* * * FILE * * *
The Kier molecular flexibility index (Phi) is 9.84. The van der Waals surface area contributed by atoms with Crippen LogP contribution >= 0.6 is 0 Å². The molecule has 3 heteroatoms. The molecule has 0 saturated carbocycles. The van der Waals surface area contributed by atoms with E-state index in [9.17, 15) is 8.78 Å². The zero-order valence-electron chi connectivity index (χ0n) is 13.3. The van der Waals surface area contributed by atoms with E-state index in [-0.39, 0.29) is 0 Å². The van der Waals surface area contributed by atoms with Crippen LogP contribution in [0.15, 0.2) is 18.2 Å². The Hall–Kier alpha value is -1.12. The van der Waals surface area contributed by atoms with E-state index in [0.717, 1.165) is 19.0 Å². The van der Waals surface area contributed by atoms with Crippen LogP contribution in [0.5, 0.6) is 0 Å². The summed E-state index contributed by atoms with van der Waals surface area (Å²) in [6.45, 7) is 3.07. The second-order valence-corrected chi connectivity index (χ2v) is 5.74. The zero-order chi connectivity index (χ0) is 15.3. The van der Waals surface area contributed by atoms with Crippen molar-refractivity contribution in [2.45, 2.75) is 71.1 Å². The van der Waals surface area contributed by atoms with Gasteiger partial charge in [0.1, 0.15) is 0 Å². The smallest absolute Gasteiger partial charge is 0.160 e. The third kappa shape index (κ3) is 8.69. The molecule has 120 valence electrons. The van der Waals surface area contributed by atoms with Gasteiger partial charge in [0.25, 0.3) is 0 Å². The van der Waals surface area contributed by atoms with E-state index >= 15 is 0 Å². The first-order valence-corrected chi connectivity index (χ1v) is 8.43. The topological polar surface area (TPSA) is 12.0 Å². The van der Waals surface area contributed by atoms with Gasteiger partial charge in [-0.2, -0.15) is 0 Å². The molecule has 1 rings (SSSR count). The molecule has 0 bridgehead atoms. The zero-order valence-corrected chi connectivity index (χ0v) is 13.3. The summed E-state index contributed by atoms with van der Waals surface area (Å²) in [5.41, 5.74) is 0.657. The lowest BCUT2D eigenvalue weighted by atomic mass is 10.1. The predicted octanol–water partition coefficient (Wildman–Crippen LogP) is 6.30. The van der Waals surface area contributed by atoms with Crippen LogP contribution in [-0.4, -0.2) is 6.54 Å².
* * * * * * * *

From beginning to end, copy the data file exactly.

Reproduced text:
The Kier molecular flexibility index (Phi) is 9.84. The van der Waals surface area contributed by atoms with Crippen LogP contribution >= 0.6 is 0 Å². The molecule has 3 heteroatoms. The molecule has 0 saturated carbocycles. The van der Waals surface area contributed by atoms with E-state index in [9.17, 15) is 8.78 Å². The zero-order valence-electron chi connectivity index (χ0n) is 13.3. The van der Waals surface area contributed by atoms with E-state index in [-0.39, 0.29) is 0 Å². The van der Waals surface area contributed by atoms with Crippen LogP contribution in [0.15, 0.2) is 18.2 Å². The Hall–Kier alpha value is -1.12. The van der Waals surface area contributed by atoms with E-state index in [0.717, 1.165) is 19.0 Å². The van der Waals surface area contributed by atoms with Crippen LogP contribution in [0.5, 0.6) is 0 Å². The summed E-state index contributed by atoms with van der Waals surface area (Å²) in [6.45, 7) is 3.07. The second-order valence-corrected chi connectivity index (χ2v) is 5.74. The zero-order chi connectivity index (χ0) is 15.3. The van der Waals surface area contributed by atoms with Crippen molar-refractivity contribution in [2.45, 2.75) is 71.1 Å². The van der Waals surface area contributed by atoms with Gasteiger partial charge in [0.1, 0.15) is 0 Å². The smallest absolute Gasteiger partial charge is 0.160 e. The third kappa shape index (κ3) is 8.69. The molecule has 120 valence electrons. The van der Waals surface area contributed by atoms with Gasteiger partial charge in [0.25, 0.3) is 0 Å². The van der Waals surface area contributed by atoms with E-state index >= 15 is 0 Å². The first-order valence-corrected chi connectivity index (χ1v) is 8.43. The topological polar surface area (TPSA) is 12.0 Å². The van der Waals surface area contributed by atoms with Gasteiger partial charge in [-0.2, -0.15) is 0 Å². The molecule has 1 rings (SSSR count). The molecule has 0 bridgehead atoms. The zero-order valence-corrected chi connectivity index (χ0v) is 13.3. The summed E-state index contributed by atoms with van der Waals surface area (Å²) in [5.41, 5.74) is 0.657. The lowest BCUT2D eigenvalue weighted by atomic mass is 10.1. The predicted octanol–water partition coefficient (Wildman–Crippen LogP) is 6.30. The van der Waals surface area contributed by atoms with Crippen LogP contribution in [-0.4, -0.2) is 6.54 Å².